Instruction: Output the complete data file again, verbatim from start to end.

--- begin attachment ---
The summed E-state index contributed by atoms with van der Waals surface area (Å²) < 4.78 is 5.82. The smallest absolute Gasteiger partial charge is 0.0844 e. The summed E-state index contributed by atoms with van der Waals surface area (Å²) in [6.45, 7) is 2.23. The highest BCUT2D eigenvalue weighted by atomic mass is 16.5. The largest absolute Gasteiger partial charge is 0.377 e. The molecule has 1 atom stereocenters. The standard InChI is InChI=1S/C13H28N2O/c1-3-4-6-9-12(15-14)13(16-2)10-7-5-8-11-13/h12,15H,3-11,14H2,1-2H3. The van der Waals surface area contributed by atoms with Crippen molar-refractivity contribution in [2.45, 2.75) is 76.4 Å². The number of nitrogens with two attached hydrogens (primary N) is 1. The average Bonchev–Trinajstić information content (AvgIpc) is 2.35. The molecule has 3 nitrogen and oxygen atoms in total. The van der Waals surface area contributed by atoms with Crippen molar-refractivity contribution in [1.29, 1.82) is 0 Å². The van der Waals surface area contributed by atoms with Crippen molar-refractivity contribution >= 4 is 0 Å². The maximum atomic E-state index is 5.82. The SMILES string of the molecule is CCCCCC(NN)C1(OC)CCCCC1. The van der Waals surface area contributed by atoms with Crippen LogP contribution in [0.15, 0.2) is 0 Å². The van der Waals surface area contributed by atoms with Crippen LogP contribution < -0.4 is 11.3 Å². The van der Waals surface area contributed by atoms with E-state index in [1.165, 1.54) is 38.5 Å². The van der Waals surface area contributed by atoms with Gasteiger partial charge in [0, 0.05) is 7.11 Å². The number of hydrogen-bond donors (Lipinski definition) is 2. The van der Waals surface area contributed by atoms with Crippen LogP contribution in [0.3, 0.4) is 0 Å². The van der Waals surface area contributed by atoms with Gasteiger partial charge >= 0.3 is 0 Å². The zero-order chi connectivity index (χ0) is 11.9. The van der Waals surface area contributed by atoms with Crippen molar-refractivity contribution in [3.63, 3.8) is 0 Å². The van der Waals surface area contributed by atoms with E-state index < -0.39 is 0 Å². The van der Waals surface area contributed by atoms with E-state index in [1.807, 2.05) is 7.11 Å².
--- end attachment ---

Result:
The summed E-state index contributed by atoms with van der Waals surface area (Å²) < 4.78 is 5.82. The smallest absolute Gasteiger partial charge is 0.0844 e. The summed E-state index contributed by atoms with van der Waals surface area (Å²) in [6.45, 7) is 2.23. The highest BCUT2D eigenvalue weighted by atomic mass is 16.5. The largest absolute Gasteiger partial charge is 0.377 e. The molecule has 1 atom stereocenters. The standard InChI is InChI=1S/C13H28N2O/c1-3-4-6-9-12(15-14)13(16-2)10-7-5-8-11-13/h12,15H,3-11,14H2,1-2H3. The van der Waals surface area contributed by atoms with Crippen molar-refractivity contribution in [2.45, 2.75) is 76.4 Å². The number of nitrogens with two attached hydrogens (primary N) is 1. The average Bonchev–Trinajstić information content (AvgIpc) is 2.35. The molecule has 3 nitrogen and oxygen atoms in total. The van der Waals surface area contributed by atoms with Crippen molar-refractivity contribution in [1.29, 1.82) is 0 Å². The van der Waals surface area contributed by atoms with Crippen molar-refractivity contribution >= 4 is 0 Å². The maximum atomic E-state index is 5.82. The SMILES string of the molecule is CCCCCC(NN)C1(OC)CCCCC1. The van der Waals surface area contributed by atoms with Crippen LogP contribution in [0.15, 0.2) is 0 Å². The van der Waals surface area contributed by atoms with Crippen LogP contribution < -0.4 is 11.3 Å². The van der Waals surface area contributed by atoms with E-state index in [1.165, 1.54) is 38.5 Å². The van der Waals surface area contributed by atoms with Gasteiger partial charge in [0, 0.05) is 7.11 Å². The number of hydrogen-bond donors (Lipinski definition) is 2. The van der Waals surface area contributed by atoms with Crippen LogP contribution in [0.3, 0.4) is 0 Å². The van der Waals surface area contributed by atoms with Gasteiger partial charge >= 0.3 is 0 Å². The zero-order chi connectivity index (χ0) is 11.9. The van der Waals surface area contributed by atoms with Crippen molar-refractivity contribution in [3.63, 3.8) is 0 Å². The van der Waals surface area contributed by atoms with E-state index < -0.39 is 0 Å². The van der Waals surface area contributed by atoms with E-state index in [1.807, 2.05) is 7.11 Å².